Side A – Yasgrid
There was trouble brewing and Troubles gathering and Yasgrid knew it was going to be a long and dangerous night. For just a moment, as the sun set and the the world around her turned to gold, she sat in peace and stillness.
“”You really are going to give away that you’re not Nia if you keep looking like that,” Marianne said. Yasgrid hadn’t heard her approach, though given that the steps leading up to the balcony Yasgrid was sitting on had been shaped into the living wood of the giant tree it wasn’t a surprise they didn’t creak.
“Nia never sat still before this?” Yasgrid asked without opening her eyes. There was a light inside her, a swirl of sparks, dancing round and round. One for each Trouble she had ended.
She’d been afraid they would overwhelm her, somehow break free and take control, but the dark behind her eyelids was like an endless sky, capable of bearing untold points of light. With slow and steady breaths, she drank in the relaxation of the moment and blew gentle puffs of air to stoke the tiny flames.
“The stillness isn’t the problem,” Marianne said. “It’s the peacefulness. Shouldn’t you be a bundle of nerves at the moment?”
Because Kayelle was meeting with Naosha, and the result of that meeting could be almost anything.
“I could do that,” Yasgrid said, “but it’s peaceful here.”
The rapidly falling night was even cooler than the chilly day had been, but sitting on the balcony of one of the great trees had left Yasgrid surrounded by the warmth which kept it green and vibrant year round.
“Is it?” Marianne asked. “I thought Kayelle said there would probably be Troubles lurking in close tonight. More than one.”
“She was right,” Yasgrid said. “Endings can sense their nearness.”
“I thought Kayelle had Endings tonight?” Marianne said. “Something about wanting to show your mother…her mother, that she had been probably chosen.”
“It’s not about whether Endings chose properly,” Yasgrid said, lifting her face to feel the last rays of the sun falling on her eyelids.
“It’s not possible for Endings to chose incorrectly, is it?” Marianne asked. “Or does Endings not read the Bearer’s mind like they say?”
“Endings can read all of our minds,” Yasgrid said. “To a certain degree anyways. But that doesn’t make the choice a perfect one.”
“Because most people don’t know themselves well enough to understand how they would face the sort of trial Endings represents,” Marianne said, crafting her understanding of the situation as she spoke.
“Knowing ourselves seems to be something we work on our whole lives,” Yasgrid said. “Maybe longer.”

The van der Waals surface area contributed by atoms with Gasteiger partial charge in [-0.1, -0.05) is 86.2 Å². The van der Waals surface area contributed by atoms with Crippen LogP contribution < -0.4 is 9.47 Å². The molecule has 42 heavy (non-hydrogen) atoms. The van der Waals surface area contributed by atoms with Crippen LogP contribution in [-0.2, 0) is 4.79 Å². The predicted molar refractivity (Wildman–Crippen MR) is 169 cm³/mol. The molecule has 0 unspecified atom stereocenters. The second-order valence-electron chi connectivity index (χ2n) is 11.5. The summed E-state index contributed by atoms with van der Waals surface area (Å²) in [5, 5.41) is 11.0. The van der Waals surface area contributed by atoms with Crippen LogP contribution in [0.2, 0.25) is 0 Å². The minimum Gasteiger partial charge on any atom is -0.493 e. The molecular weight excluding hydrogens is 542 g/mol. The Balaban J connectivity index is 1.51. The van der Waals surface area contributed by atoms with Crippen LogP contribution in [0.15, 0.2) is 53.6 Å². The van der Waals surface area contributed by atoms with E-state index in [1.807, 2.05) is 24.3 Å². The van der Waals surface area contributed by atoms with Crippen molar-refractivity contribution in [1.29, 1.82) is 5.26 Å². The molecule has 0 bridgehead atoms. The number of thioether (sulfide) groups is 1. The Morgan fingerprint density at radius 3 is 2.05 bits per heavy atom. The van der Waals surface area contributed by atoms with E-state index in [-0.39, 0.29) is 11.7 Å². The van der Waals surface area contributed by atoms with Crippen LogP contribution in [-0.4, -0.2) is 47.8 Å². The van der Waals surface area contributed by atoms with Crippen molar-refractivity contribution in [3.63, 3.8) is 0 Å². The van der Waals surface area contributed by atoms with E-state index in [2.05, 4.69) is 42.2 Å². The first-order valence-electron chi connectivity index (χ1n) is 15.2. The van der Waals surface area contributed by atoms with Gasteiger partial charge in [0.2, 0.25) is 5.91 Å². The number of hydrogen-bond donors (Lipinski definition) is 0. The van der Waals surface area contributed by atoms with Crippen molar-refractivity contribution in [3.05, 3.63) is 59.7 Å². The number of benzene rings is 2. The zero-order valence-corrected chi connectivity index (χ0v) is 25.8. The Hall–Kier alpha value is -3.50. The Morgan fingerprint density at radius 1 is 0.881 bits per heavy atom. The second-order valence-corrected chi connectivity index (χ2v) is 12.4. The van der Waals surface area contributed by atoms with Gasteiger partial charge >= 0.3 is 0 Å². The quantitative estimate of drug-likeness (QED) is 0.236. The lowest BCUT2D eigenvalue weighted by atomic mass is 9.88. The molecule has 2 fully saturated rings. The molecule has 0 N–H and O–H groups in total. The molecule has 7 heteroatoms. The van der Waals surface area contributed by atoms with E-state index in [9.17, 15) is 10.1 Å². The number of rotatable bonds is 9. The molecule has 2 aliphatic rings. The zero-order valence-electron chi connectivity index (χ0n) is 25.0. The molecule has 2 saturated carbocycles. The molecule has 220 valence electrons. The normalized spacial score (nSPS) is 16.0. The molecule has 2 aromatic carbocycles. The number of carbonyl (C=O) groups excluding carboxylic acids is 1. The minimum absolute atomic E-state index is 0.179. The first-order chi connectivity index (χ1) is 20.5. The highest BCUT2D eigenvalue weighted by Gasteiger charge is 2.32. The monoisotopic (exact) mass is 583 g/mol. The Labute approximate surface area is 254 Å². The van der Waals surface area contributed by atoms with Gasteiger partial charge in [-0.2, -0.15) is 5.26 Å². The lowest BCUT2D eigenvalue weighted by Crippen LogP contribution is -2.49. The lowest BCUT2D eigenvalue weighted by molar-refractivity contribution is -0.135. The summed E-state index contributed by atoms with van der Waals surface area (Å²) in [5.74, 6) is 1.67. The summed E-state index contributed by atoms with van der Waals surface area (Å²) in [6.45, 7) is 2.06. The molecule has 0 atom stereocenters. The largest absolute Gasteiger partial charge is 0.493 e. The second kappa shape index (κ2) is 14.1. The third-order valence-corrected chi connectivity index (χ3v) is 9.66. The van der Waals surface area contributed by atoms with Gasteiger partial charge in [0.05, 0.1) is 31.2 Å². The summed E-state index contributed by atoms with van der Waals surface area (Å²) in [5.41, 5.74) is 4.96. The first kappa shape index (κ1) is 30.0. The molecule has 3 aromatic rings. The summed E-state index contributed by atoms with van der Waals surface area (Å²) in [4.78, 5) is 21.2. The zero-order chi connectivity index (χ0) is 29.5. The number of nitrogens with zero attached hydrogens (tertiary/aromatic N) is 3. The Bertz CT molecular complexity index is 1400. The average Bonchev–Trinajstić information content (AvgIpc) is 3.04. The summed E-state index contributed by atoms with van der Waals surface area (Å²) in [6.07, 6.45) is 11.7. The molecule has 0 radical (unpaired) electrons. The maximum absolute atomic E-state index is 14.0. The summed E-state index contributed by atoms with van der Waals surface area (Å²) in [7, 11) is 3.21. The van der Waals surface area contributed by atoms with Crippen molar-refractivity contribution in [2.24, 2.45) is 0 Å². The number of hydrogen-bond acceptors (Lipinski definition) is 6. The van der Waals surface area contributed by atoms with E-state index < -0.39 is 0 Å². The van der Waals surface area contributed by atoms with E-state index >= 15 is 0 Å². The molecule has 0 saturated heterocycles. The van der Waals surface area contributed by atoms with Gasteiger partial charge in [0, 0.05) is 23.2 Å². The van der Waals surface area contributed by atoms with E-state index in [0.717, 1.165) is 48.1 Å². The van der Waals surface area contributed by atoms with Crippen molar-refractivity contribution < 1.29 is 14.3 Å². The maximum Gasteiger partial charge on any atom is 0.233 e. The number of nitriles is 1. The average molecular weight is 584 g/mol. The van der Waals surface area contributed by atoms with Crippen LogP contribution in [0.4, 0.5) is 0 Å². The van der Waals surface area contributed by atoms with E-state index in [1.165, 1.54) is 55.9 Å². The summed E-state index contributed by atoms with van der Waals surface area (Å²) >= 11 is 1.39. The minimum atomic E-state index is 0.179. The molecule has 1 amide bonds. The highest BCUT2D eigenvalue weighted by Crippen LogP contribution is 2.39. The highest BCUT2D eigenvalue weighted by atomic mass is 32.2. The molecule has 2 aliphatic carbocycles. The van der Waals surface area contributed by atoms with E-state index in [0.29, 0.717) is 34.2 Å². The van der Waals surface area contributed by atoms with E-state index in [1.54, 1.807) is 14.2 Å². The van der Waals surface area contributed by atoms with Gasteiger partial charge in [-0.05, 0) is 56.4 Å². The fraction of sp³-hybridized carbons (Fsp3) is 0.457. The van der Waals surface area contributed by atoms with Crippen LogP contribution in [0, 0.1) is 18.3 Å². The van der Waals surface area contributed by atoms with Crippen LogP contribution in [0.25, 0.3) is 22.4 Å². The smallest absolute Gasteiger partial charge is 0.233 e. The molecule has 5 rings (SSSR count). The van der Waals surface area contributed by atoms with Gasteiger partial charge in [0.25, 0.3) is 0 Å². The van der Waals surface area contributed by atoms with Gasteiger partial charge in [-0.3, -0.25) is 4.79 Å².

“That would seem to leave an opening for Naosha to claim that someone else should be the Bearer rather than you two,” Marianne said.
“Ending’s choice might have been flawed, or based on our own incomplete understanding of ourselves, but ultimately, it’s not the choice which truly matters,” Yasgrid said. “The choice which is important here, is the one we made.”
She turned to face Marianne and opened her eyes, revealing a swirl of rainbows which faded away to normal.
“We’re not Bearers because Endings chose us,” Yasgrid said. “We’re Bearers because we chose to answer the call.”
Side B – Nia
Nia’s new boots fit perfectly, her clothes were packed, and she was heading to the Shatter Band’s gathering point not a moment too late. That was the dream she had, but alas, dreams do not survive in the waking world.
“Don’t worry about the boots,” Belhelen said, racing ahead of Nia and carrying two of her own trunks in her arms. “You’ll break them in as we go.”
“I’m pretty sure they’re going to break my feet first,” Nia said, but nonetheless kept pace with Bel. “Why couldn’t I just wear my old pair?”
“You said those were fine!”
“They were in the shop,” Nia said. “Or fine enough.”
“Fine enough! Only you would think that. Only you.”
“Are we going to be on time?” Nia asked, noticing how far away from their destination they still were.
“Nope. Not a chance of that. If we’re really lucky we’ll get there before they leave.”
“They can’t leave without us though. Can they?”
“They can and will,” Bel said.
“But they need us for the Battle of the Bands,” Nia said.
“Yep. Which is why we’ll get to run after them, carrying our trunks the whole time until the carriages stop tomorrow morning.”
“But aren’t they expecting the Band to be attacked?” Nia asked. She could see how things were going to be, but that didn’t mean she had to like it.
“If we’re on foot, we get to be the early warning system. Doesn’t that sound fun!”
“Without our drums?”
“You get that there was a reason the try-outs for this involved a steel cage brawl right?” Belhelen asked.
“I thought that was just for bar brawling with the other bands!”
Belhelen belted out a laugh.
“It’s adorable how optimistic you can be.”
“We’re positively going to die.”
“At least they’ll play drums at our funerals though right?”
“That would be great only if we got to get up and play them too,” Nia said.
“Keep thinking happy thoughts like that,” Belhelen said. “But for now, focus on running. We might still catch them.”
The good news was that Belhelen was correct. They were able to catch the Shatter Band before the carriages departed. The bad news was that they only arrived in time because of the usual planning snafus which plague any sort of group activity.
That meant that they were able to get their travel items loaded onto the carriages and didn’t have to walk through the night, but they didn’t exactly have their pick of carriages to ride in.
“I tried to save you a seat in Margrada’s carriage,” Osdora said with a helpless shrug. “It filled up about two minutes ago though. Now all that’s left is are spaces in the roadies carriages.”
“How bad can that be?” Nia asked, turn to look to Bel for guidance.
Bel’s grimace answered that question with brevity and clarity.
It was going to be a long night.